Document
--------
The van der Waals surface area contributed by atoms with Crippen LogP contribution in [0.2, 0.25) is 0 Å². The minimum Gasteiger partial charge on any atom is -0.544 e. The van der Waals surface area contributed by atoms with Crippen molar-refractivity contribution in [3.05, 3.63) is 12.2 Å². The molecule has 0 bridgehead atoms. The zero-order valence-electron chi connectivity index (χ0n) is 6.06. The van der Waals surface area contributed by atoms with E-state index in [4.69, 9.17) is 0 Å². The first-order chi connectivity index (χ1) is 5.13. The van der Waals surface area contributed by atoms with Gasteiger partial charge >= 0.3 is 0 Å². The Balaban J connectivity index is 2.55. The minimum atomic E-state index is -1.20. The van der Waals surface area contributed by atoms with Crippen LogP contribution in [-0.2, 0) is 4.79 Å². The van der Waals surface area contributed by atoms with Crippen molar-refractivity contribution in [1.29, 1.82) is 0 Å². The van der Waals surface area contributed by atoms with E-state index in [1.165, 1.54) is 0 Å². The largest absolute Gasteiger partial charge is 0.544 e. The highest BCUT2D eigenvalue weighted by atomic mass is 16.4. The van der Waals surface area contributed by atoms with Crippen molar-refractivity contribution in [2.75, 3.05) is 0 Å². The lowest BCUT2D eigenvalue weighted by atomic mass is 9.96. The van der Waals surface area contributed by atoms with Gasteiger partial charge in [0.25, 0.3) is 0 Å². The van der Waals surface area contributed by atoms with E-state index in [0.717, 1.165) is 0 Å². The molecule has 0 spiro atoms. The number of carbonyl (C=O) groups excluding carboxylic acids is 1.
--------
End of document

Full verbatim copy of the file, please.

The van der Waals surface area contributed by atoms with Crippen LogP contribution in [0.2, 0.25) is 0 Å². The minimum Gasteiger partial charge on any atom is -0.544 e. The van der Waals surface area contributed by atoms with Crippen molar-refractivity contribution in [3.05, 3.63) is 12.2 Å². The molecule has 0 bridgehead atoms. The zero-order valence-electron chi connectivity index (χ0n) is 6.06. The van der Waals surface area contributed by atoms with E-state index in [4.69, 9.17) is 0 Å². The first-order chi connectivity index (χ1) is 5.13. The van der Waals surface area contributed by atoms with Gasteiger partial charge >= 0.3 is 0 Å². The Balaban J connectivity index is 2.55. The minimum atomic E-state index is -1.20. The van der Waals surface area contributed by atoms with Crippen LogP contribution in [-0.2, 0) is 4.79 Å². The van der Waals surface area contributed by atoms with Crippen molar-refractivity contribution in [1.29, 1.82) is 0 Å². The van der Waals surface area contributed by atoms with E-state index in [1.165, 1.54) is 0 Å². The largest absolute Gasteiger partial charge is 0.544 e. The highest BCUT2D eigenvalue weighted by atomic mass is 16.4. The van der Waals surface area contributed by atoms with Crippen molar-refractivity contribution in [2.75, 3.05) is 0 Å². The lowest BCUT2D eigenvalue weighted by atomic mass is 9.96. The van der Waals surface area contributed by atoms with Gasteiger partial charge in [0.25, 0.3) is 0 Å². The van der Waals surface area contributed by atoms with E-state index in [0.717, 1.165) is 0 Å². The molecule has 0 spiro atoms. The number of carbonyl (C=O) groups excluding carboxylic acids is 1.